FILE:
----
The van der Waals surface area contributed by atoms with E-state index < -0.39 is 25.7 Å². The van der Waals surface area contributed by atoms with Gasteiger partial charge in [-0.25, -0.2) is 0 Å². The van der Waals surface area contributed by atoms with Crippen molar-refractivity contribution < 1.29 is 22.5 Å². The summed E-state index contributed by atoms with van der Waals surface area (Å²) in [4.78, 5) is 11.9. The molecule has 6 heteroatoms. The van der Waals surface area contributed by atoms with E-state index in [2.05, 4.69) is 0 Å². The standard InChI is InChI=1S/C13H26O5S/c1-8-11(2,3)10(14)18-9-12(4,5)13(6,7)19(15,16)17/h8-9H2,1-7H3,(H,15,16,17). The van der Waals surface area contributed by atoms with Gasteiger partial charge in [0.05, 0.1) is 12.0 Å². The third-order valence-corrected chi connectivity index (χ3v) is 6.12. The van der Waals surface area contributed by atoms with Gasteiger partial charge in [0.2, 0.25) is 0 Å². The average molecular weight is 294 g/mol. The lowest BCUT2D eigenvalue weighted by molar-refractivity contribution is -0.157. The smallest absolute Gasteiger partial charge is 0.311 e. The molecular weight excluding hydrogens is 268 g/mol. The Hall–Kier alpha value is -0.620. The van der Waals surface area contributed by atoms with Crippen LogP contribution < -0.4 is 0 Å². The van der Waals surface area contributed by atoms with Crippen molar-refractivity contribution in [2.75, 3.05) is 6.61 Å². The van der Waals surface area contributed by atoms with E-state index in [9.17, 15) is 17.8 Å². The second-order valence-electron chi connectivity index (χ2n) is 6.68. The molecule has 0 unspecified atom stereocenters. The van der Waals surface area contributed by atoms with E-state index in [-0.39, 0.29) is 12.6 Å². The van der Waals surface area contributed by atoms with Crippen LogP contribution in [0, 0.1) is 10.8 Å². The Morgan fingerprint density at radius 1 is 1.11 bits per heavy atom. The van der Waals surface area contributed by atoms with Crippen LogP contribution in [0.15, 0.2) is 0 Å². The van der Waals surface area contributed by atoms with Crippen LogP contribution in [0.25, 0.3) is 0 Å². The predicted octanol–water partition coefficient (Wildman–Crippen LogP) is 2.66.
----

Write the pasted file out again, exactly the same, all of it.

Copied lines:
The van der Waals surface area contributed by atoms with E-state index < -0.39 is 25.7 Å². The van der Waals surface area contributed by atoms with Gasteiger partial charge in [-0.25, -0.2) is 0 Å². The van der Waals surface area contributed by atoms with Crippen molar-refractivity contribution < 1.29 is 22.5 Å². The summed E-state index contributed by atoms with van der Waals surface area (Å²) in [4.78, 5) is 11.9. The molecule has 6 heteroatoms. The van der Waals surface area contributed by atoms with E-state index in [2.05, 4.69) is 0 Å². The standard InChI is InChI=1S/C13H26O5S/c1-8-11(2,3)10(14)18-9-12(4,5)13(6,7)19(15,16)17/h8-9H2,1-7H3,(H,15,16,17). The van der Waals surface area contributed by atoms with Gasteiger partial charge in [0.05, 0.1) is 12.0 Å². The third-order valence-corrected chi connectivity index (χ3v) is 6.12. The van der Waals surface area contributed by atoms with Gasteiger partial charge in [0.2, 0.25) is 0 Å². The average molecular weight is 294 g/mol. The lowest BCUT2D eigenvalue weighted by molar-refractivity contribution is -0.157. The smallest absolute Gasteiger partial charge is 0.311 e. The molecular weight excluding hydrogens is 268 g/mol. The Hall–Kier alpha value is -0.620. The van der Waals surface area contributed by atoms with Crippen LogP contribution < -0.4 is 0 Å². The van der Waals surface area contributed by atoms with Crippen molar-refractivity contribution in [2.75, 3.05) is 6.61 Å². The van der Waals surface area contributed by atoms with E-state index in [9.17, 15) is 17.8 Å². The second-order valence-electron chi connectivity index (χ2n) is 6.68. The molecule has 0 unspecified atom stereocenters. The van der Waals surface area contributed by atoms with E-state index in [-0.39, 0.29) is 12.6 Å². The van der Waals surface area contributed by atoms with Crippen LogP contribution in [0, 0.1) is 10.8 Å². The Morgan fingerprint density at radius 1 is 1.11 bits per heavy atom. The van der Waals surface area contributed by atoms with Crippen LogP contribution in [0.15, 0.2) is 0 Å². The van der Waals surface area contributed by atoms with Crippen LogP contribution in [0.25, 0.3) is 0 Å². The predicted octanol–water partition coefficient (Wildman–Crippen LogP) is 2.66.